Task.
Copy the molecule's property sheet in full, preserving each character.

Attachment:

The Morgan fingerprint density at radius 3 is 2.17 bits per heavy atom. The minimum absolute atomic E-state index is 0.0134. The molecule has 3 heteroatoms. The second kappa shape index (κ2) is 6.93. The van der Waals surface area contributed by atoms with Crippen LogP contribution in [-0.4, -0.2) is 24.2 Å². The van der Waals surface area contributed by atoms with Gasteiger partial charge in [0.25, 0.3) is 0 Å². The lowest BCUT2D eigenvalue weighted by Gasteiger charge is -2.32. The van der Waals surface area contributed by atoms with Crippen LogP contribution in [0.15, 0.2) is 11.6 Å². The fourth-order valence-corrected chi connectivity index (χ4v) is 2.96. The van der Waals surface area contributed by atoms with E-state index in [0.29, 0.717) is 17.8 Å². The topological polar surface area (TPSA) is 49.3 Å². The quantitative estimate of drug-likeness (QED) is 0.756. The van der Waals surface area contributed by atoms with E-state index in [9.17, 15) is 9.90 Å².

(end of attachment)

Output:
The Morgan fingerprint density at radius 3 is 2.17 bits per heavy atom. The minimum absolute atomic E-state index is 0.0134. The molecule has 3 heteroatoms. The second kappa shape index (κ2) is 6.93. The van der Waals surface area contributed by atoms with Crippen LogP contribution in [-0.4, -0.2) is 24.2 Å². The van der Waals surface area contributed by atoms with Gasteiger partial charge in [0.25, 0.3) is 0 Å². The lowest BCUT2D eigenvalue weighted by Gasteiger charge is -2.32. The van der Waals surface area contributed by atoms with Crippen LogP contribution in [0.15, 0.2) is 11.6 Å². The fourth-order valence-corrected chi connectivity index (χ4v) is 2.96. The van der Waals surface area contributed by atoms with E-state index in [0.29, 0.717) is 17.8 Å². The topological polar surface area (TPSA) is 49.3 Å². The quantitative estimate of drug-likeness (QED) is 0.756. The van der Waals surface area contributed by atoms with E-state index in [9.17, 15) is 9.90 Å².